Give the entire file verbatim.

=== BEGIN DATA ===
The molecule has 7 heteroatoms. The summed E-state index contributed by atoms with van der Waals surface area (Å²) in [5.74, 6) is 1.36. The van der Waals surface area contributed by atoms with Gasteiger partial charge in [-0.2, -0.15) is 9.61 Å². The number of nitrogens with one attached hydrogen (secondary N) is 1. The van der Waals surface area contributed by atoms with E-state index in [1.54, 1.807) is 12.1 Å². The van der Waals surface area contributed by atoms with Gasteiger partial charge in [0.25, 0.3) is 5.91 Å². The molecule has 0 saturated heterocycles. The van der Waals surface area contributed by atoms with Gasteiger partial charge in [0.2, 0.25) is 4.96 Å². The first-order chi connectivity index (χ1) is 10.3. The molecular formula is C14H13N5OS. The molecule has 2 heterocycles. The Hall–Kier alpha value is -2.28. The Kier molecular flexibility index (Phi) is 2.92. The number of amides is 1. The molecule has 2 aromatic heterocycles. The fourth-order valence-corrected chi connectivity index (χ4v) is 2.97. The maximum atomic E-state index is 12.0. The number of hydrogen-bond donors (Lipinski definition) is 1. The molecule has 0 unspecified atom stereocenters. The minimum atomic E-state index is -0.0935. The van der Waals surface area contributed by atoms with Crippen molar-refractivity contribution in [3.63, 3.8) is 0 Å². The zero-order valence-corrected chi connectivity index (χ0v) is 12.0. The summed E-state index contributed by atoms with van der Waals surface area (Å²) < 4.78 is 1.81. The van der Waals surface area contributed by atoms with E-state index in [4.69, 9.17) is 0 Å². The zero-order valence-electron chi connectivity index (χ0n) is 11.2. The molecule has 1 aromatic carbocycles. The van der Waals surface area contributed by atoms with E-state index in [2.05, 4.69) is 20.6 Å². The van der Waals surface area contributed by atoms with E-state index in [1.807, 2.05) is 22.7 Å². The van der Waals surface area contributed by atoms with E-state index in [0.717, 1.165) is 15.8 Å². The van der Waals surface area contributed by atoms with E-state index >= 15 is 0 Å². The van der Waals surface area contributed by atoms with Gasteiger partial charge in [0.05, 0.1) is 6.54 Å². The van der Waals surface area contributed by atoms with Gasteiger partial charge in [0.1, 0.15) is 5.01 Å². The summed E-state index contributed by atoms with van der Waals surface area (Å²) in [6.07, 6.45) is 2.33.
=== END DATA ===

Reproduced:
The molecule has 7 heteroatoms. The summed E-state index contributed by atoms with van der Waals surface area (Å²) in [5.74, 6) is 1.36. The van der Waals surface area contributed by atoms with Gasteiger partial charge in [-0.2, -0.15) is 9.61 Å². The number of nitrogens with one attached hydrogen (secondary N) is 1. The van der Waals surface area contributed by atoms with E-state index in [1.54, 1.807) is 12.1 Å². The van der Waals surface area contributed by atoms with Gasteiger partial charge in [0.25, 0.3) is 5.91 Å². The molecule has 0 saturated heterocycles. The van der Waals surface area contributed by atoms with Gasteiger partial charge in [0.2, 0.25) is 4.96 Å². The first-order chi connectivity index (χ1) is 10.3. The molecular formula is C14H13N5OS. The molecule has 2 heterocycles. The Hall–Kier alpha value is -2.28. The Kier molecular flexibility index (Phi) is 2.92. The number of amides is 1. The molecule has 2 aromatic heterocycles. The fourth-order valence-corrected chi connectivity index (χ4v) is 2.97. The maximum atomic E-state index is 12.0. The number of hydrogen-bond donors (Lipinski definition) is 1. The molecule has 0 unspecified atom stereocenters. The minimum atomic E-state index is -0.0935. The van der Waals surface area contributed by atoms with Crippen molar-refractivity contribution in [3.63, 3.8) is 0 Å². The zero-order valence-corrected chi connectivity index (χ0v) is 12.0. The summed E-state index contributed by atoms with van der Waals surface area (Å²) < 4.78 is 1.81. The van der Waals surface area contributed by atoms with E-state index in [4.69, 9.17) is 0 Å². The zero-order valence-electron chi connectivity index (χ0n) is 11.2. The molecule has 1 aromatic carbocycles. The van der Waals surface area contributed by atoms with E-state index in [2.05, 4.69) is 20.6 Å². The van der Waals surface area contributed by atoms with E-state index in [1.807, 2.05) is 22.7 Å². The van der Waals surface area contributed by atoms with E-state index in [0.717, 1.165) is 15.8 Å². The van der Waals surface area contributed by atoms with E-state index >= 15 is 0 Å². The van der Waals surface area contributed by atoms with Gasteiger partial charge in [0.05, 0.1) is 6.54 Å². The van der Waals surface area contributed by atoms with Gasteiger partial charge in [0.1, 0.15) is 5.01 Å². The summed E-state index contributed by atoms with van der Waals surface area (Å²) in [6.07, 6.45) is 2.33.